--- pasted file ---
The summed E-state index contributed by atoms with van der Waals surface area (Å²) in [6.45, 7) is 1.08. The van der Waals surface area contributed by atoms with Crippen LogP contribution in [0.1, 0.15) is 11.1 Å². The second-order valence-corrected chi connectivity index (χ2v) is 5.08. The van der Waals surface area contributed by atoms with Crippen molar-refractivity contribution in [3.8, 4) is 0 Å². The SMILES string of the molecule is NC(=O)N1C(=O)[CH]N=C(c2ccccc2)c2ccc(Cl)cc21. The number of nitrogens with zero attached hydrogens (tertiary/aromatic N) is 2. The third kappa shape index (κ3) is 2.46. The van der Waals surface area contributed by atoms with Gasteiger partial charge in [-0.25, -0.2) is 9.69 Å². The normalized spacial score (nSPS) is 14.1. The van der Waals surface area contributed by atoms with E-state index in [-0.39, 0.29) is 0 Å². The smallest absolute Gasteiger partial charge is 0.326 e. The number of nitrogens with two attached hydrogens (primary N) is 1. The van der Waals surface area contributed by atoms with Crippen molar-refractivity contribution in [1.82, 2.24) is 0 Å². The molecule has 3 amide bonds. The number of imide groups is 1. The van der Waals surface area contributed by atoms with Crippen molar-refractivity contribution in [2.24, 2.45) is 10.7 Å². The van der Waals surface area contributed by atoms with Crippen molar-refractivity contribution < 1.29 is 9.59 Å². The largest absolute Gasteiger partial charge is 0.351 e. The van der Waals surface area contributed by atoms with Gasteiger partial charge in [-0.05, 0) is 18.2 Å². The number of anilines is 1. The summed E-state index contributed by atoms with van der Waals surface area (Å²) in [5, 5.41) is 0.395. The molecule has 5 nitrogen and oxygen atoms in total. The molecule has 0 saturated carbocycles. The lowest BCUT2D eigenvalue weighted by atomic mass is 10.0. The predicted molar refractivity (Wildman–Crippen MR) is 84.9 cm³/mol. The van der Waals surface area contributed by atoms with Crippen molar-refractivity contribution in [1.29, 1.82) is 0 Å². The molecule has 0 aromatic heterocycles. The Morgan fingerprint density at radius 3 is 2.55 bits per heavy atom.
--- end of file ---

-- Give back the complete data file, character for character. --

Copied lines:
The summed E-state index contributed by atoms with van der Waals surface area (Å²) in [6.45, 7) is 1.08. The van der Waals surface area contributed by atoms with Crippen LogP contribution in [0.1, 0.15) is 11.1 Å². The second-order valence-corrected chi connectivity index (χ2v) is 5.08. The van der Waals surface area contributed by atoms with Crippen molar-refractivity contribution in [3.8, 4) is 0 Å². The SMILES string of the molecule is NC(=O)N1C(=O)[CH]N=C(c2ccccc2)c2ccc(Cl)cc21. The number of nitrogens with zero attached hydrogens (tertiary/aromatic N) is 2. The third kappa shape index (κ3) is 2.46. The van der Waals surface area contributed by atoms with Gasteiger partial charge in [-0.25, -0.2) is 9.69 Å². The normalized spacial score (nSPS) is 14.1. The van der Waals surface area contributed by atoms with E-state index in [-0.39, 0.29) is 0 Å². The smallest absolute Gasteiger partial charge is 0.326 e. The number of nitrogens with two attached hydrogens (primary N) is 1. The van der Waals surface area contributed by atoms with Crippen molar-refractivity contribution in [1.82, 2.24) is 0 Å². The molecule has 3 amide bonds. The number of imide groups is 1. The van der Waals surface area contributed by atoms with Crippen molar-refractivity contribution in [2.24, 2.45) is 10.7 Å². The van der Waals surface area contributed by atoms with Crippen molar-refractivity contribution < 1.29 is 9.59 Å². The largest absolute Gasteiger partial charge is 0.351 e. The van der Waals surface area contributed by atoms with Gasteiger partial charge in [-0.05, 0) is 18.2 Å². The number of anilines is 1. The summed E-state index contributed by atoms with van der Waals surface area (Å²) in [5, 5.41) is 0.395. The molecule has 5 nitrogen and oxygen atoms in total. The molecule has 0 saturated carbocycles. The lowest BCUT2D eigenvalue weighted by atomic mass is 10.0. The predicted molar refractivity (Wildman–Crippen MR) is 84.9 cm³/mol. The van der Waals surface area contributed by atoms with Crippen molar-refractivity contribution in [1.29, 1.82) is 0 Å². The molecule has 0 aromatic heterocycles. The Morgan fingerprint density at radius 3 is 2.55 bits per heavy atom.